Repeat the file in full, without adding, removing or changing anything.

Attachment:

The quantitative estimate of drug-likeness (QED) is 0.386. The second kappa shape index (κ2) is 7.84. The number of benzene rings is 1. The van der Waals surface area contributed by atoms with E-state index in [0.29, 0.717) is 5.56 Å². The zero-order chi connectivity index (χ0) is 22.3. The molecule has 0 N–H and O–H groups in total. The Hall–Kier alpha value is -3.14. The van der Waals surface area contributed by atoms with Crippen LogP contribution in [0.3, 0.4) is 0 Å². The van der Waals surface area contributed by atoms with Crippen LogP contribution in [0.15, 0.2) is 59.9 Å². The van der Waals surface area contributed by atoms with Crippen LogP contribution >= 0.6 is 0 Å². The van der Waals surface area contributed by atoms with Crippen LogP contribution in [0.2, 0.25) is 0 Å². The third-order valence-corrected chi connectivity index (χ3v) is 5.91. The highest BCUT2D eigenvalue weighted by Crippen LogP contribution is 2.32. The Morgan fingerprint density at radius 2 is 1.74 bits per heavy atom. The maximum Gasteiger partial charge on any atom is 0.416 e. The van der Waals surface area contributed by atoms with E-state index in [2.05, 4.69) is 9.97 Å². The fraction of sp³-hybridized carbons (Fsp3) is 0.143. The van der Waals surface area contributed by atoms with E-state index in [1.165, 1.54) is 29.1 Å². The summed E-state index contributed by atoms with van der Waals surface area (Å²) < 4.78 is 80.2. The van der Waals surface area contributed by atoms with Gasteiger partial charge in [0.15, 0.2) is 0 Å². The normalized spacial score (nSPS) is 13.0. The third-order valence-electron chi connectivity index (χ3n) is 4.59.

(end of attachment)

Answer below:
The quantitative estimate of drug-likeness (QED) is 0.386. The second kappa shape index (κ2) is 7.84. The number of benzene rings is 1. The van der Waals surface area contributed by atoms with E-state index in [0.29, 0.717) is 5.56 Å². The zero-order chi connectivity index (χ0) is 22.3. The molecule has 0 N–H and O–H groups in total. The Hall–Kier alpha value is -3.14. The van der Waals surface area contributed by atoms with Crippen LogP contribution in [0.3, 0.4) is 0 Å². The van der Waals surface area contributed by atoms with Crippen LogP contribution in [0.15, 0.2) is 59.9 Å². The van der Waals surface area contributed by atoms with Crippen LogP contribution >= 0.6 is 0 Å². The van der Waals surface area contributed by atoms with Crippen LogP contribution in [0.2, 0.25) is 0 Å². The third-order valence-corrected chi connectivity index (χ3v) is 5.91. The highest BCUT2D eigenvalue weighted by Crippen LogP contribution is 2.32. The Morgan fingerprint density at radius 2 is 1.74 bits per heavy atom. The maximum Gasteiger partial charge on any atom is 0.416 e. The van der Waals surface area contributed by atoms with E-state index in [2.05, 4.69) is 9.97 Å². The fraction of sp³-hybridized carbons (Fsp3) is 0.143. The van der Waals surface area contributed by atoms with E-state index in [1.165, 1.54) is 29.1 Å². The summed E-state index contributed by atoms with van der Waals surface area (Å²) < 4.78 is 80.2. The van der Waals surface area contributed by atoms with Gasteiger partial charge in [0.15, 0.2) is 0 Å². The normalized spacial score (nSPS) is 13.0. The third-order valence-electron chi connectivity index (χ3n) is 4.59.